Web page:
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Today, anaerobic habitats still abound. Mud and tightly packed soil limit the diffusion of gases, and any O2 that does penetrate is rapidly consumed by aerobically respiring chemotrophs. This creates anaerobic conditions just below the surface. Aquatic environments may also become anaerobic if they contain high levels of nutrients, permitting the rapid growth of O2-consuming microbes. This is evident in polluted lakes, where fish may die because of a lack of dissolved O2. The bodies of humans and other animals also provide numerous anaerobic environments. It is estimated that 99% of the bacteria that inhabit the intestinal tract are obligate anaerobes. Even the skin and the oral cavity, which are routinely exposed to O2, have anaerobic microenvironments. These are created via the localized depletion of O2 by aerobes. â–  obligate anaerobes, p. 88

Anaerobic Chemolithotrophs

Chemolithotrophs oxidize reduced inorganic chemicals such as hydrogen gas (H2) to obtain energy. Those that grow anaer-obically obviously cannot use O2 as a terminal electron acceptor and instead must use an alternative such as carbon dioxide or sulfur. Relatively few anaerobic chemolithotrophs have been discovered, and most are members of the Domain Archaea. Some that inhabit aquatic environments will be discussed later.

The Methanogens

The methanogens are a group of archaea that generate ATP by oxidizing hydrogen gas, using CO2 as a terminal electron acceptor. This process generates methane (CH4), a colorless, odorless, flammable gas:

Many methanogens can also use alternative energy sources such as formate; some can use methanol or acetate as well. A wide variety of morphological varieties of methanogens have been described, including rods, cocci, and spirals (figure 11.2). Representative genera of methanogens include Methanococcus and Methanospirillum.

5 mm

5 mm

Figure 11.2 Methanogens (a) Phase-contrast micrograph of a Methanospirillum species. (b) Scanning electron micrograph of a Methanosarcina species.

5 mm

5 mm

Figure 11.2 Methanogens (a) Phase-contrast micrograph of a Methanospirillum species. (b) Scanning electron micrograph of a Methanosarcina species.

272 Chapter 11 The Diversity of Prokaryotic Organisms

Table 11.2 Medically Important Chemoorganotrophs

Organism

Medical Significance

Page Number

Disease Description Page Number

Gram-Negative Rods

Bacteroides

Enterobacteriaceae Enterobacter species Escherichia coli

Klebsiella pneumoniae Proteus species Salmonella Enteritidis

Salmonella Typhi Shigella species Yersinia pestis

Haemophilus influenzae Haemophilus ducreyi Legionella pneumophila

Pseudomonas aeruginosa

Gram-Negative Rods—Obligate

Chlamydia pneumoniae Chlamydia psittaci Chlamydia trachomatis

Coxiella burnetii Ehrlichia chaffeenis Orientia tsutsugamushi Rickettsia prowazekii Rickettsia rickettsii Gram-Negative Curved Rods Campylobacter jejuni

Helicobacter pylori

Vibrio cholerae

Vibrio parahaemolyticus

Obligate anaerobes that commonly inhabit the mouth, intestinal tract, and genital tract. 291 708,719

Causes abscesses and bloodstream infections.

Normal flora of the intestinal tract. 282

Normal flora of the intestinal tract. Some strains cause urinary tract infections; some strains 282 614,636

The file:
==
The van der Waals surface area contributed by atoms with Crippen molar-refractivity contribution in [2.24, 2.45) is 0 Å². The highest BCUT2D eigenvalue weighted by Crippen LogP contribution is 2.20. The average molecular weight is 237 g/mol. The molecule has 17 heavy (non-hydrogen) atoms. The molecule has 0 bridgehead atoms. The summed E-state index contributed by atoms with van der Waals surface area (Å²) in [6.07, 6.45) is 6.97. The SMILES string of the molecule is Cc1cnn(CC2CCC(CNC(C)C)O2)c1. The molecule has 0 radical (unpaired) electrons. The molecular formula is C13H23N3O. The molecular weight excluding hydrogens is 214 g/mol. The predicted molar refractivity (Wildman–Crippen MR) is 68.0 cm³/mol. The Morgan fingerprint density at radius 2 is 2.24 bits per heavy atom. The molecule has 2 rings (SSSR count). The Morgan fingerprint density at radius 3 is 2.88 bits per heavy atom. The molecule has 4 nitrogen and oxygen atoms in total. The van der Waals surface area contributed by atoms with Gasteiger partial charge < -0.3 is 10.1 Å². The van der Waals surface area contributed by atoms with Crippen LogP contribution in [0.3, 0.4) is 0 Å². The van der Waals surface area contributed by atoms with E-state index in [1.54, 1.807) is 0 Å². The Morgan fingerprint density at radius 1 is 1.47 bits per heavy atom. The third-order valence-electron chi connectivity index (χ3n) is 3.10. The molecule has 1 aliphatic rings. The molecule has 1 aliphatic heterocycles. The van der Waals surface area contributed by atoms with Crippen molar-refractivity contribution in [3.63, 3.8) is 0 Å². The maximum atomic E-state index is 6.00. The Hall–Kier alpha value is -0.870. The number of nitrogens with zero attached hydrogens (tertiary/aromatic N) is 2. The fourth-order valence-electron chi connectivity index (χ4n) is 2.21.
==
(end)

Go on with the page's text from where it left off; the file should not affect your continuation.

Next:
cause specific types of intestinal disease. Causes meningitis in newborns.

Normal flora of the intestinal tract. Causes pneumonia. 282 577

Normal flora of the intestinal tract. Causes urinary tract infections. 282 636

Causes gastroenteritis. Grows in the intestinal tract of infected animals; acquired 282 616

by consuming contaminated food.

Causes typhoid fever. Grows in the intestinal tract of infected humans; transmitted in feces. 282 616

Causes dysentery. Grows in the intestinal tract of infected humans; transmitted in feces. 282 613

Causes bubonic plague, which is transmitted by fleas, and pneumonic plague, which 282 723

is transmitted in respiratory droplets of infected individuals.

Causes ear infections, respiratory infections, and meningitis in children. 291 571, 666

Causes chancroid, a sexually transmitted disease 291 644

Causes Legionnaires' disease, a lung infection. Grows within protozoa; acquired by inhaling 289 584

contaminated water droplets.

Causes burns, urinary tract, and bloodstream infections. Ubiquitous in the environment. Grows in 281 697

nutrient-poor aqueous solutions and is resistant to many disinfectants and antimicrobial medications.

Intracellular Parasites

Causes atypical pneumonia, or "walking pneumonia." Acquired from an infected person. 292

Causes psittacosis, a form of pneumonia.Transmitted by birds. 292

Causes a sexually transmitted disease that mimics the symptoms of gonorrhea. Also causes 292 646

trachoma, a serious eye infection, and conjunctivitis in newborns.

Causes Q fever. Acquired by inhaling organisms shed by infected animals. 292

Causes human ehrlichiosis.Transmitted by ticks. 292

Causes scrub typhus.Transmitted by mites. 292

Causes epidemic typhus.Transmitted by lice. 292 533

Causes Rocky Mountain spotted fever.Transmitted by ticks. 292 541

Causes gastroenteritis. Grows in the intestinal tract of infected animals; acquired 291 617

by consuming contaminated food.

Causes stomach and duodenal ulcers. Neutralizes stomach acid by producing urease, 291 605

resulting in the breakdown of urea to form ammonia.

Causes cholera, a severe diarrheal disease. Grows in the intestinal tract of infected humans; 289 611

acquired by drinking contaminated water.

Causes gastroenteritis. Acquired by consuming contaminated seafood. 289

(Continued)

Table 11.2 (Continued)

Organism

Medical Significance

Page Number

Disease Description Page Number

Gram-Negative Cocci

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